Teacher as Friend and Brother: A Personal Experience
To be a good friend of students is an honour for me. I even describe it as “the sweetest memory for me as a teacher”, thanks to my boss who not only affirm this fact, but also encourage me to go on with this principle. He has even taken this principle into practice when he was an ordinary teacher, years back.
What my school saw me with thirteen students (who are all my close comrades) is just one of my stories of friendship and brotherhood there. Frankly speaking, I never dream to meet, greet and befriend with them before, but they are all good, some of them represent what the school is. They don’t only exchange with me good advice, but also intensive care, wonderful idea, colourful experience and strong support.
Thanks to Allah SWT for bringing each of them in my personal and professional life. I choose them to be my close comrades not for their appearance, nor their academic and co-curricular performance, nor their key positions, nor their noble characteristics; it is because of Allah SWT. It is He who show me their hands, hearts and minds who have, in my honest opinion, attracted me to be their close comrade.
In fact, I don’t belong to those thirteen only; I belong to the whole school family. That’s the reason I don’t care to spend most of my times with the school, the same way I took when I was the College President in IIUM for two full years, to give the best to the people.
What the students saw me at the school entrance, every Wednesday and Thursday in the early morning, is just an example that demonstrate my commitment towards giving the best to the people and my role as friend and brother to all students—there are more. Each time I stand with other teachers there, I will welcome students upon their arrival and ensure their compliance towards the school dress code.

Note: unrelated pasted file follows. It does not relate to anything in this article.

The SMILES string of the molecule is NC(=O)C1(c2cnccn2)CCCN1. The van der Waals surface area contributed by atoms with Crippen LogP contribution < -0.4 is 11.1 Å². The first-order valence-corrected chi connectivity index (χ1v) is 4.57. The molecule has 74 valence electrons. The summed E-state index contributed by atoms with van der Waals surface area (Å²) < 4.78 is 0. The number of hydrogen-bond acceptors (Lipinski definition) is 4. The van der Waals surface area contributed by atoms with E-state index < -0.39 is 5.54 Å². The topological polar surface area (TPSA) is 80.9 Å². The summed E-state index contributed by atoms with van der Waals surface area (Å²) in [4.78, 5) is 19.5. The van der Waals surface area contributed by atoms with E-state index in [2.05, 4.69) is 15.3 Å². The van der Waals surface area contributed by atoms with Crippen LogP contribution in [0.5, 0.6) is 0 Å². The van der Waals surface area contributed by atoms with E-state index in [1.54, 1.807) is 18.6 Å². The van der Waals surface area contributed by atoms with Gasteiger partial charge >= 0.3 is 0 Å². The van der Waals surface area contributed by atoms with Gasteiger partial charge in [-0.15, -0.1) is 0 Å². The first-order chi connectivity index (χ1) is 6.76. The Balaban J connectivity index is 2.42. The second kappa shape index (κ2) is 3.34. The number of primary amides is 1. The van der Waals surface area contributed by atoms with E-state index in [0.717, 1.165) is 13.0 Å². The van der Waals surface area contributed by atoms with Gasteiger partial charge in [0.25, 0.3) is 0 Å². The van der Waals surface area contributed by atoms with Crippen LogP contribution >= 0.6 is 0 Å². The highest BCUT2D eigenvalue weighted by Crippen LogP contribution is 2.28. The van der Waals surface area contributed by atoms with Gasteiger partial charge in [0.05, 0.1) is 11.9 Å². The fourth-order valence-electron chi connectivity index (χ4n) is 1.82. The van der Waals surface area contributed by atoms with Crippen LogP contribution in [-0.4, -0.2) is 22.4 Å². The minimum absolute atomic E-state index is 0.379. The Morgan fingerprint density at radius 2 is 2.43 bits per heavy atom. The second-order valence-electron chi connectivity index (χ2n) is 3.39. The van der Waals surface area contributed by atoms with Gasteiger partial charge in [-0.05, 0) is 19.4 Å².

In the same time but on the other school days, I will meet and greet students and teachers wherever possible, usually at the Teachers’ Room where students come and consult their respective teacher before the start of the school day. Except when the School Assembly or a school activity takes place, I will meet and greet them at the designated place, usually at either the School Hall or the School Square.
When most of teachers offer ordinary gestures at the start and the end of class, I offer extraordinary ones. Every time I enter the class, I will be the first person to offer greetings to students; and every time before I leave the class, I will be shake male students’ hands to mark my friendship with the entire class. I hug male students in the class for sometimes, a gesture that I usually do outside the class.
Most of my times with the school were spent in the school hostel. My presence there, usually every Thursday and Friday, is not only to facilitate Islamic activities for resident students at the School Musolla, but also to support resident students’ needs and to provide supplementary consultations to student leaders residing in the Hostel—and I am happy that I was able to do them all.
More than that, I am happy that, even though I am just a teaching intern, instead of being a teacher, I am able to a brother, a friend and, for some students, a comrade. It is not teachers and students of such school who celebrated friendship and brotherhood with me; it is instead me whose teachers and students are celebrated as brothers, sisters and friends. The reasons are crystal clear: because love and care are parts of my service; and because friendship and brotherhood are among values of the Public Service.